Educators have an obligation to prepare children not only for the world that is here, but also for the world that’s coming, says ACARA CEO, Robert Randall.
The 1989 movie Back to the Future predicted big things for life in 2015. Some of the predictions of this future technology-driven life were not so silly – video calls, meals that cook within minutes and wearable technology.
Others are yet to be realised (I’m still waiting for hover boards and flying cars).
But Back to the Future did give us one important lesson – that technology is not to be feared. It should be embraced and used to make life better.
Technology has helped to refine and improve industries and services that we all use. Technology has allowed society to adapt and respond to the demands of a modernising and maturing world.
Across industries and services it has simplified complex activities, and significantly reduced time spent on others. It has dramatically changed how people interact with each other and brought people living apart or across the world into closer contact.
The Guardian recently reported that technology has created more jobs than it has destroyed. Technology has transformed many sectors - banking, travel, and telecommunications are great examples - for the better for everyone.
This should also be true for education and how we go about helping children to learn and how we assess their learning. ACARA is focused on making a difference to the learning of young Australians, particularly those students born in the 21st century and who will live and work in a technology-based world.
However, we understand that change is challenging and is not straight forward. We understand that there are some who prefer the old ways.
There are no logical reasons why education should not join the industries and services in Australia and internationally that are using technology for the better. Some would say it already has, and agree that using technology can improve the way our children learn and the way their learning is assessed.
This is why education ministers have agreed that NAPLAN will move online from 2017.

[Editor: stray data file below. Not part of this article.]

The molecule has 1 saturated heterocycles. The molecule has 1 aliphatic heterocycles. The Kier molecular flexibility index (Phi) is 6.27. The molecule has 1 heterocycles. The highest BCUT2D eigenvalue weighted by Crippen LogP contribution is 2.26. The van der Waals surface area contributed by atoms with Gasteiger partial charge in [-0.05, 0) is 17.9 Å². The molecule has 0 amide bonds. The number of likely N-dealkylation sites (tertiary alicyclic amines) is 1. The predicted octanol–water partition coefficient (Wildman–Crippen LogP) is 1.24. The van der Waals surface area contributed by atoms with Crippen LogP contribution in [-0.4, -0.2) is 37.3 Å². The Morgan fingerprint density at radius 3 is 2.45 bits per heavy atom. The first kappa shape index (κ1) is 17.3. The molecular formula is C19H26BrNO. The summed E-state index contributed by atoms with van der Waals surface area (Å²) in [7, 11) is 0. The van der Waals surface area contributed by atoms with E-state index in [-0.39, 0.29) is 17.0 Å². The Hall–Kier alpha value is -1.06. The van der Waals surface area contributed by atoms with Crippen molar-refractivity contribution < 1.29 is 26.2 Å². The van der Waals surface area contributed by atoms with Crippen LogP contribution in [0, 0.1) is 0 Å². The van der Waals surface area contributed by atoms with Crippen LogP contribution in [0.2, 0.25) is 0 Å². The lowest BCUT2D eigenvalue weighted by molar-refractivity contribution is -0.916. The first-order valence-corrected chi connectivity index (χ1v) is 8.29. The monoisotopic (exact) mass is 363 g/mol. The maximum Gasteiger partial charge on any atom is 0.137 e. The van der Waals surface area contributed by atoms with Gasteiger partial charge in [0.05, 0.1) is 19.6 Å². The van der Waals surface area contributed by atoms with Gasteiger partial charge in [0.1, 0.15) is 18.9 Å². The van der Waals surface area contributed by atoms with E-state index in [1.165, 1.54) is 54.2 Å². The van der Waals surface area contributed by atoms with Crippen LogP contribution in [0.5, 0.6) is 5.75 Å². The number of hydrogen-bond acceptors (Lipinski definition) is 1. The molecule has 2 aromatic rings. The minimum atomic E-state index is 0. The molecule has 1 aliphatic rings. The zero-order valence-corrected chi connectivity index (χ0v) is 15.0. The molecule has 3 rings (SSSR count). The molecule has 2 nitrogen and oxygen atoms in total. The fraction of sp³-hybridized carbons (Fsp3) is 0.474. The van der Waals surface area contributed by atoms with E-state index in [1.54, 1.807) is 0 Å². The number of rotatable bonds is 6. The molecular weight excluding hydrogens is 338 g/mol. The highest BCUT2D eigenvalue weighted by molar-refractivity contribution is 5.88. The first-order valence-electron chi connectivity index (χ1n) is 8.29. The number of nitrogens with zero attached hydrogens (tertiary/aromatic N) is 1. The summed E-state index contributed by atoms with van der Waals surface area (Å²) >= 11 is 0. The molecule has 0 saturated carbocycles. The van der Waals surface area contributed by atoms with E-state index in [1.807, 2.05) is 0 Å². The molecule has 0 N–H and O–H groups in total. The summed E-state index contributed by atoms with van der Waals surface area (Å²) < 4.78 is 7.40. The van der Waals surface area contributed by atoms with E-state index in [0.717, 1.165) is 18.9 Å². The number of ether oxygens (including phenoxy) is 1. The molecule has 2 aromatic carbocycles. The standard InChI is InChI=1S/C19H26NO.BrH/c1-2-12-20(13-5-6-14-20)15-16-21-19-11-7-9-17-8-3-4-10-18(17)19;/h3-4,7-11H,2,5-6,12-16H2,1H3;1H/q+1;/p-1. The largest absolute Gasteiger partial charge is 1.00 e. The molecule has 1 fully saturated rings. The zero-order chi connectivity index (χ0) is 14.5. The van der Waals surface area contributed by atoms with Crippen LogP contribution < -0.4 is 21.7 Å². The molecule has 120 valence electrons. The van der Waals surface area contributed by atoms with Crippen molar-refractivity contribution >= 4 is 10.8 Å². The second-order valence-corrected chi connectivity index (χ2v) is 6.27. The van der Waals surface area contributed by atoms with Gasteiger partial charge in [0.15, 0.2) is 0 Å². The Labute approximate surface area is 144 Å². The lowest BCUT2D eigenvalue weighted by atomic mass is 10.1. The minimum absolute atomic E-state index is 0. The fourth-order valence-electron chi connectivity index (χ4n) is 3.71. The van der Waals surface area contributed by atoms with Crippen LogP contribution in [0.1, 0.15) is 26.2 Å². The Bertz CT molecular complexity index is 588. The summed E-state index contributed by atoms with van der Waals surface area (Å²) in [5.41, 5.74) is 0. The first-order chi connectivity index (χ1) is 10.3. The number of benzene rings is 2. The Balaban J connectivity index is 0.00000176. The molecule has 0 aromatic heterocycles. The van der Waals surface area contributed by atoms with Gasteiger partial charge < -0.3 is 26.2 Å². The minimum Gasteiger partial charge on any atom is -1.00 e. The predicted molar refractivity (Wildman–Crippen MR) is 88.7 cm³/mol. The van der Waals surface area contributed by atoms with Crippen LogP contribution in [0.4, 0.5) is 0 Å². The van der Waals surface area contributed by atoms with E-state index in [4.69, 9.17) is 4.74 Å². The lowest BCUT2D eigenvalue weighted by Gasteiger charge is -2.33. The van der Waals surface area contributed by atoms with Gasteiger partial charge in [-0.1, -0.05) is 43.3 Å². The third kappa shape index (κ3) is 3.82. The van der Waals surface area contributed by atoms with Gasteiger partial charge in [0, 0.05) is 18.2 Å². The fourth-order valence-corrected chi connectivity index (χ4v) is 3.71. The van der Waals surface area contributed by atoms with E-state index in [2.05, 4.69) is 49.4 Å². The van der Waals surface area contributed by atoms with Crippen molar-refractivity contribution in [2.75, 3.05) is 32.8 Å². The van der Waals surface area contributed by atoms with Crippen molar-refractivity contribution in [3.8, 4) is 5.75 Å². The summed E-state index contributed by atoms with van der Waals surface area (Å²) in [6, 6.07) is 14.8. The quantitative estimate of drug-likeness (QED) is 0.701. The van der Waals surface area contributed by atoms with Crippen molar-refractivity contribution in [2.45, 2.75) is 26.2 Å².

We know that change needs to be justified and explained and we will continue to explain why we are seeking to improve NAPLAN, why change is justified and how it will be achieved.
We welcome and encourage all with an interest in improving education to read about what we are doing it and share their interest and, if they exist, concerns.
So let me respond to some common concerns.
Marking of a child’s writing by a computer? Auto-marking of writing has been proven to be a viable option across the world, and our own research tells us that it works in the NAPLAN context.
After training, computers were able to mark children’s writing the same as two human markers. And marking a child’s test in this way doesn’t mean we don’t care about children. Auto-marking will allow NAPLAN results to be returned to teachers and parents in as little as two weeks (or less).
As such, NAPLAN results can be better used to drive improvement.
However, we have more research to do before computer marking of NAPLAN writing is confirmed. We will be thorough in providing information and, if need be, we will run two NAPLAN marking systems, involving human markers and computer marking for a period of time to ease the transition.
But what about the children, some argue. They can’t possibly want or need this.
In our research to date, involving children right across Australia, they are telling us they feel happier taking the test online and feel no disadvantage. There are still more studies to go, but the initial feedback from the children themselves is promising and supportive. They are looking forward to the future, and to using technology.
And equity. The argument is that NAPLAN should not move online because not every child has access to technology and those children with more limited access may be disadvantaged. Using technology is part of the teaching and learning process for all schools.
As technology plays a bigger part in education, school authorities will continue to review practices to use technology effectively and efficiently, to improve teaching and learning, not because NAPLAN is moving online.
Based on what young people do in NAPLAN now and our research to date, we know that an average year 3 student response to a NAPLAN writing question is about 150 words. Typed, this is about 9 or 10 lines and there is no correlation between typing more and a better result.
People discuss building an education system for the 21st century. Like the creators of Back to the Future, we are looking further than this to a world that doesn’t yet exist but most certainly includes technology as its base.
We have an obligation to be preparing children for the world that’s here and the world that’s coming.
Robert Randall is the Chief Executive Officer of the Australian Curriculum, Assessment and Reporting Authority (ACARA)